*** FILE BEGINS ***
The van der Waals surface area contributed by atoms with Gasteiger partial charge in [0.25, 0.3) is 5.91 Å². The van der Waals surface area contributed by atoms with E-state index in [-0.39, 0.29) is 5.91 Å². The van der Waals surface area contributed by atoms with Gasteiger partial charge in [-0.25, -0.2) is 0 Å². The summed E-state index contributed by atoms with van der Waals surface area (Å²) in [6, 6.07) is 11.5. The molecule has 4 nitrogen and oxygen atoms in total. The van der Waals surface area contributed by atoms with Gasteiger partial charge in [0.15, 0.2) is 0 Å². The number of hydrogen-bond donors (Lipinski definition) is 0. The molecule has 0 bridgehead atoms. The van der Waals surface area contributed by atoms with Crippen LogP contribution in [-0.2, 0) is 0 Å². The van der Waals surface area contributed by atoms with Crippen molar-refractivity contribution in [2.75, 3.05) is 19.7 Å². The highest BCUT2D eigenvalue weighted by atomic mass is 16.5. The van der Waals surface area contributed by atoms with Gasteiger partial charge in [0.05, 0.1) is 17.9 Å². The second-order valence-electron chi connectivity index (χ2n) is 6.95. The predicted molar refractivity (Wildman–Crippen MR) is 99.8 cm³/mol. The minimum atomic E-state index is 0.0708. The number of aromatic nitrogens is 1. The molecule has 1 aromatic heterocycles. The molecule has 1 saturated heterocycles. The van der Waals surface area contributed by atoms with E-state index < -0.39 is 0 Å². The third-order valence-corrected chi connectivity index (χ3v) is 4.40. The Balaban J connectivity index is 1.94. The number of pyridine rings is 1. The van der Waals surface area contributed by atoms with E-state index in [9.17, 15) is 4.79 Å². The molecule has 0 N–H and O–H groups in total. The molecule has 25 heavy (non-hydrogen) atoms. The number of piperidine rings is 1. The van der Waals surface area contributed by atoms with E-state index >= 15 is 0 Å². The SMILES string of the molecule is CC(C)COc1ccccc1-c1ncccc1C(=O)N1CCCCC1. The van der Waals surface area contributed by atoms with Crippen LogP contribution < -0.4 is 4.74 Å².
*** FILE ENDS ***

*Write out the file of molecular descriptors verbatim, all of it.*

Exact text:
The van der Waals surface area contributed by atoms with Gasteiger partial charge in [0.25, 0.3) is 5.91 Å². The van der Waals surface area contributed by atoms with E-state index in [-0.39, 0.29) is 5.91 Å². The van der Waals surface area contributed by atoms with Gasteiger partial charge in [-0.25, -0.2) is 0 Å². The summed E-state index contributed by atoms with van der Waals surface area (Å²) in [6, 6.07) is 11.5. The molecule has 4 nitrogen and oxygen atoms in total. The van der Waals surface area contributed by atoms with Gasteiger partial charge in [0.15, 0.2) is 0 Å². The number of hydrogen-bond donors (Lipinski definition) is 0. The molecule has 0 bridgehead atoms. The van der Waals surface area contributed by atoms with Crippen LogP contribution in [-0.2, 0) is 0 Å². The van der Waals surface area contributed by atoms with Crippen molar-refractivity contribution in [2.75, 3.05) is 19.7 Å². The highest BCUT2D eigenvalue weighted by atomic mass is 16.5. The van der Waals surface area contributed by atoms with Gasteiger partial charge in [0.05, 0.1) is 17.9 Å². The second-order valence-electron chi connectivity index (χ2n) is 6.95. The predicted molar refractivity (Wildman–Crippen MR) is 99.8 cm³/mol. The minimum atomic E-state index is 0.0708. The number of aromatic nitrogens is 1. The molecule has 1 aromatic heterocycles. The molecule has 1 saturated heterocycles. The van der Waals surface area contributed by atoms with E-state index < -0.39 is 0 Å². The third-order valence-corrected chi connectivity index (χ3v) is 4.40. The Balaban J connectivity index is 1.94. The number of pyridine rings is 1. The van der Waals surface area contributed by atoms with E-state index in [9.17, 15) is 4.79 Å². The molecule has 0 N–H and O–H groups in total. The molecule has 25 heavy (non-hydrogen) atoms. The number of piperidine rings is 1. The van der Waals surface area contributed by atoms with E-state index >= 15 is 0 Å². The SMILES string of the molecule is CC(C)COc1ccccc1-c1ncccc1C(=O)N1CCCCC1. The van der Waals surface area contributed by atoms with Crippen LogP contribution < -0.4 is 4.74 Å².